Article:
Many types of suspended bath seats have built-in backrests. This provides a little more security and comfort and also makes them practical shower seats for elderly people as they offer excellent support. Having a backrest means it’s difficult to use this type of seat with a bath board, as the back support will usually be higher than the bath’s walls.

Top Tip

For freestanding models, make sure you know the dimensions of the available space for the footprint of the bath seat. Their dimensions vary and some bathtubs are too narrow to accommodate them.

4. Bath Boards

A bath board is a classic piece of equipment making it easier to access the bath by providing a solid ‘bridge’ across it. Available in various widths, you can find one which fits most sizes of bathtub.

They usually secure via outward facing clamps located at either end beneath the sitting surface. These lock in place, creating a stable platform on which to sit. Other more substantial boards may require screwing into the wall.

Some models feature handles which add to safety by providing something to hold on to as you get on and off the board. The sitting surface itself is usually perforated and has a textured surface. This helps water drain and makes it less slippery.

Remember, sitting on a bath board means your body will be above the water with your feet submerged in the water below.

Bath boards can also work as effective shower seats for elderly people. If you have a shower in the bath, you can use the board to sit on for its duration.

Top Tip

Using a bath board along with a bath seat often makes sense. With the board in place, you can lower yourself on to the lower bath seat when getting in and repeating the process in reverse around when getting out. This gives you support and improves safety through the process.

The technique involves first sitting in the middle of the board, with your knees bent and your feet dangling outside the bath. You can swing your legs over the side and into the bathtub.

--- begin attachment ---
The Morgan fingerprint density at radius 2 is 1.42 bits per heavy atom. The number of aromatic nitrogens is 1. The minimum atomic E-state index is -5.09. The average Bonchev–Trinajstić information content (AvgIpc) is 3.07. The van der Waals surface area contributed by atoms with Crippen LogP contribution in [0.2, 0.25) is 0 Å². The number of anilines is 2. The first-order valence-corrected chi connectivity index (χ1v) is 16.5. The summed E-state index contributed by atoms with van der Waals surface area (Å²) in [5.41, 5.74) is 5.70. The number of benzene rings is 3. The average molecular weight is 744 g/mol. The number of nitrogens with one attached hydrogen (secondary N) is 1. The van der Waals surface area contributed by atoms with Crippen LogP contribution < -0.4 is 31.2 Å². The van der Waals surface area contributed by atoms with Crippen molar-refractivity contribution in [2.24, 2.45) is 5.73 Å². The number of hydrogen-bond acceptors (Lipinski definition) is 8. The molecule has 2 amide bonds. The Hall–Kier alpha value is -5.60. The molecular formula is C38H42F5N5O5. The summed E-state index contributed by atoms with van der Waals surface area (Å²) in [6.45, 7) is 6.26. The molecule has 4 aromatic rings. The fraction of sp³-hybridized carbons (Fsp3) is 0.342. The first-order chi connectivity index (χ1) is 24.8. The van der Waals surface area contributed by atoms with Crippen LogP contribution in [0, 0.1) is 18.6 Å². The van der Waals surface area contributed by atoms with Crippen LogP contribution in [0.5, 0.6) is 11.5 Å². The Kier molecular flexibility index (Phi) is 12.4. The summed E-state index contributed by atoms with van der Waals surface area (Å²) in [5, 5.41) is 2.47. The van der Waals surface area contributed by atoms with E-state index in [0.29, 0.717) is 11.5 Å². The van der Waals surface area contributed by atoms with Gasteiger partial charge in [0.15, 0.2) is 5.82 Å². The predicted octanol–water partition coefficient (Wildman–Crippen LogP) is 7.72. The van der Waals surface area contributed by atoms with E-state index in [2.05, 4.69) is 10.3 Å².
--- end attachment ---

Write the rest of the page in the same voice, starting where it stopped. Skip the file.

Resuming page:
Now, with your feet in the bath and your hands taking most of your weight on either side, you can lower yourself onto the bath seat below. Once you have finished washing, you can repeat the process in reverse.

It is worth bearing in mind that this requires a fair degree of upper body strength, so may be unsuitable for particularly frail individuals.

5. Leg Lifters

This aid for independence, like all the best inventions, has beauty in its simplicity. It is essentially a nylon strap, one end of which is held in the hand while a loose loop at the other fits around one foot.

When it is pulled upwards, the leg lifts. It is often used as a dressing aid or to help someone get into bed, but it is also fantastically helpful for getting into the bath. It is a practical tool enabling you to lift your bad leg into the bath without fuss.

A leg lifter is ideal for those have lost mobility in one leg, or hip, for example. Even if you simply struggle to bend your knee, this could be an invaluable piece of kit!

Top Tip

This equipment used is highly effective when used in combination with a bath board. Sit on the board and swing your good leg into the bath. Then use the leg lifter to take the weight of your bad leg and swing that over the side of the bath to join the first one.

Other Possibilities

As well as the suggestions above, there are more substantial pieces of equipment you might consider. Some of these require assistance from a carer, so bear that in mind.

Items like bath lifts, bath transfer benches, a swiveling shower chair or inflatable bath cushions are also available and these all assist the process of getting in and out of the bath. We’ll deal with these in more details in another blog post. Shower seats for elderly people are also available in various styles – again we will return to the options available in a future post.

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Sally Madeley-Carr, OT

Sally Madeley-Carr, OT

Sally qualified as an Occupational Therapist in 1996 and is a well-respected professional in the field of rehabilitation equipment and living aids. She has worked in private practice and within the NHS, developing a broad experience with adults and children. Click here for Sally's registration with the Health and Care Professions Council. The HCPC regulates health, physchological and social work professionals in the UK.